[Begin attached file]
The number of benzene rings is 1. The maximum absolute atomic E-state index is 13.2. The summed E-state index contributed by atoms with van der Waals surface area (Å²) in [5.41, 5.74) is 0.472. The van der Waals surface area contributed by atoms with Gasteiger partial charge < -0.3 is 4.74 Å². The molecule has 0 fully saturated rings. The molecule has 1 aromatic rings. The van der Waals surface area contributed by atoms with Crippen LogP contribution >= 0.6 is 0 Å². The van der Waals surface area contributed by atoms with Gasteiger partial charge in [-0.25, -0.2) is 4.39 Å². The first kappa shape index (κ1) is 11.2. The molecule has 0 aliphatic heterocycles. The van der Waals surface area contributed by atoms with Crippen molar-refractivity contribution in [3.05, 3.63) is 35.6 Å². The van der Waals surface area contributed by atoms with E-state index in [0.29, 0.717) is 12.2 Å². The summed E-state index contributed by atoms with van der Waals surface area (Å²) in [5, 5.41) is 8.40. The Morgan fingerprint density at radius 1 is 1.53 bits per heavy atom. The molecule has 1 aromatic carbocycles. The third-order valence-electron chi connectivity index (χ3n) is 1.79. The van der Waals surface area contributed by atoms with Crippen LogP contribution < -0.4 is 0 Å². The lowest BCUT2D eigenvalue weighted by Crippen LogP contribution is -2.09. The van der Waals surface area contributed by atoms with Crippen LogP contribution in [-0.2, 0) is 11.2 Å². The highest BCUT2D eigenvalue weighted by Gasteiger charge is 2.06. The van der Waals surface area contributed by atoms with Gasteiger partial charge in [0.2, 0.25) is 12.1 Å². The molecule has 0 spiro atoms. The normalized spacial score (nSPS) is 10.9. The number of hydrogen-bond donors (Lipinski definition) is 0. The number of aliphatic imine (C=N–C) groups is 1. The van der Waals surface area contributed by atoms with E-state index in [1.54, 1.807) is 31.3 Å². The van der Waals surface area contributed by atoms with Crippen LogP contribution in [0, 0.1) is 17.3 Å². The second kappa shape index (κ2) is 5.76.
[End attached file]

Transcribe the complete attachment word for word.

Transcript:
The number of benzene rings is 1. The maximum absolute atomic E-state index is 13.2. The summed E-state index contributed by atoms with van der Waals surface area (Å²) in [5.41, 5.74) is 0.472. The van der Waals surface area contributed by atoms with Gasteiger partial charge < -0.3 is 4.74 Å². The molecule has 0 fully saturated rings. The molecule has 1 aromatic rings. The van der Waals surface area contributed by atoms with Crippen LogP contribution >= 0.6 is 0 Å². The van der Waals surface area contributed by atoms with Gasteiger partial charge in [-0.25, -0.2) is 4.39 Å². The first kappa shape index (κ1) is 11.2. The molecule has 0 aliphatic heterocycles. The van der Waals surface area contributed by atoms with Crippen molar-refractivity contribution in [3.05, 3.63) is 35.6 Å². The van der Waals surface area contributed by atoms with E-state index in [0.29, 0.717) is 12.2 Å². The summed E-state index contributed by atoms with van der Waals surface area (Å²) in [5, 5.41) is 8.40. The Morgan fingerprint density at radius 1 is 1.53 bits per heavy atom. The molecule has 1 aromatic carbocycles. The third-order valence-electron chi connectivity index (χ3n) is 1.79. The van der Waals surface area contributed by atoms with Crippen LogP contribution < -0.4 is 0 Å². The lowest BCUT2D eigenvalue weighted by Crippen LogP contribution is -2.09. The van der Waals surface area contributed by atoms with Crippen LogP contribution in [-0.2, 0) is 11.2 Å². The highest BCUT2D eigenvalue weighted by Gasteiger charge is 2.06. The van der Waals surface area contributed by atoms with Gasteiger partial charge in [0.2, 0.25) is 12.1 Å². The molecule has 0 spiro atoms. The normalized spacial score (nSPS) is 10.9. The number of hydrogen-bond donors (Lipinski definition) is 0. The number of aliphatic imine (C=N–C) groups is 1. The van der Waals surface area contributed by atoms with E-state index in [1.54, 1.807) is 31.3 Å². The van der Waals surface area contributed by atoms with Crippen LogP contribution in [0, 0.1) is 17.3 Å². The second kappa shape index (κ2) is 5.76.